Medications

There are medications for just about anything, whether it's a headache or something more serious. Get informed about prescription and over-the-counter drugs and medicine.


A single vial of snakebite antivenom can run thousands of dollars. Why? It actually has little to do with the production process.

A new study found gifts from pharmaceutical reps could be influencing the prescribing behavior of doctors.

New U.S. government guidelines say that everyone 40-75 should be screened for high cholesterol and more should receive statins. Not everyone agrees.

In a highly unusual move, Mylan is knocking off its own EpiPen with a cheaper, generic version of the device. It's not the first time a company has done this.

The current U.S. recommendation is to get a tetanus shot every 10 years. Will this new study change CDC guidelines?

It used to an apple that kept doctors away, but researchers have found a Streptococcus strain we could recruit to fight for us against its cavity-causing cousin.

Bee stings hurt, so it seems like an odd proposition to get them on purpose. Believe it or not, the venom that makes that sting may also benefit humans in therapy.

Sometimes it's a lot easier to just take that expired cold medicine than run out to the drugstore when you're feeling sick. But are those expired meds even working? Or, worse, are they causing you harm?

There's an assortment of medications on the market to treat depression. But many of them are also effective for managing other health issues.

Doomsday preppers recommend stocking up for the collapse of civilization -- and that includes antibiotics. But if you're getting them without a prescription, you're getting the veterinary kind.

When you're sick, sleep is one of the best things you can do to get better. But when you're several days into your antibiotics and still dragging, what's the cause: your illness or its cure?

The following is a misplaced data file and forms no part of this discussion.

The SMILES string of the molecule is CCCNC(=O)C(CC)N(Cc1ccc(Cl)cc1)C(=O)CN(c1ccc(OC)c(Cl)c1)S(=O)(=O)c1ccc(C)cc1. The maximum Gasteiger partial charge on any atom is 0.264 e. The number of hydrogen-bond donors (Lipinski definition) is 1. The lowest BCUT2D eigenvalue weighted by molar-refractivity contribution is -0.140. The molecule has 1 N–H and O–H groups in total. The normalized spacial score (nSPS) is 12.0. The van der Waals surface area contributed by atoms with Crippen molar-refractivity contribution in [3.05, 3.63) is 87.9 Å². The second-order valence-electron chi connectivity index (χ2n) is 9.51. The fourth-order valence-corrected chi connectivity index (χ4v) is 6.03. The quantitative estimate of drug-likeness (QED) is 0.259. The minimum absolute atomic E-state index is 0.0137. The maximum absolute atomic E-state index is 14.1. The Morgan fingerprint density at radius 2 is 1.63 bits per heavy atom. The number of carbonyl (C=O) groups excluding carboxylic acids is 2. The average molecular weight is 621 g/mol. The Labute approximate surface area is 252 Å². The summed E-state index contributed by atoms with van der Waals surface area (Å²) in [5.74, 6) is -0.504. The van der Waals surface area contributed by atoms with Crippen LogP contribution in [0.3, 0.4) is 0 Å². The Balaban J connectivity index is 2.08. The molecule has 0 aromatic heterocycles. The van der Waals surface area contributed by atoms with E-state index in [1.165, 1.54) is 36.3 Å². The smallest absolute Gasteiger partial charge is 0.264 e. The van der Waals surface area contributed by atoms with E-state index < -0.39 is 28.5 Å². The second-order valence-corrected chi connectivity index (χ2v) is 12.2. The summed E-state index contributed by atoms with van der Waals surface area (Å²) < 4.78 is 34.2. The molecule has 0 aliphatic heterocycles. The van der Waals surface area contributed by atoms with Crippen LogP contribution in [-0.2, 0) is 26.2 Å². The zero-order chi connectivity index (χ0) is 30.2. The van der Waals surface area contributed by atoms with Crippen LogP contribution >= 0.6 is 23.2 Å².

Antibiotics save lives. But broad-spectrum antibiotics can really do a number on the delicate ecosystem in your intestines -- and the recovery time may surprise you.

The more we study obesity, the clearer it becomes that the condition is not always as simple as too many calories and not enough movement. There's a new area that researchers are studying to understand the causes of obesity: antibiotics.

Once you've gotten a sunburn during a course of antibiotics, you'll never forget the SPF again. But why would they lead to a burn in the first place?

Antibiotics are great at curing infections. But some are also great at upsetting your stomach and causing diarrhea. Which ones do we need to watch out for?

With some infections, it's hard to tell what may be causing your illness. And if it's serious, there's no time to wait for test results. Enter the broad-spectrum antibiotic -- and the problems it brings with it.

Humans tend to be forgetful when it comes to things that don't really interest us. Where did we put our keys? Did we take that last dose of antibiotics? We don't know about your keys, but we can help you with the penicillin question.

Some medications are high-maintenance about what foods you pair them with. A commonly prescribed heart drug, for example, can't be with black licorice. There are also certain antibiotics that just don't go well with a glass of milk.

Some antibiotics are a little too good at cleansing your system. As in, you might find yourself literally running to the bathroom to deal with the side effects. Can probiotics solve the problem?

A study found that antibiotic prescriptions as we know them are no match for the replicative power of drug-resistant bacteria -- and that combining them can actually make things much worse.

Mixing medications is always tricky – the last thing you want is a cocktail of side effects that makes you feel sick. But fear not! There's really only one class of antibiotics to watch out for when it comes to adding pain relief.

A crisis requires immediate and decisive action. But in the case of finding new antibiotics to combat resistant strains of bacteria, there's been little progress. Let's find out why.

Some antibiotics cause red, itchy or dry eyes (or all three), but the majority of infection-killers aren't known for their vision side effects. There is one big exception, however, and doctors prescribe these drugs far more often than they should.

"Better safe than sorry" is a dubious maxim when applied to medication prescriptions. If you're on the pill and holding a script for penicillin, just how worried should you be about an unintended pregnancy?

You know how bad guys never die in horror movies? Bacteria are rapidly becoming like that. So how do we wipe out bacteria and the resulting infections without antibiotics?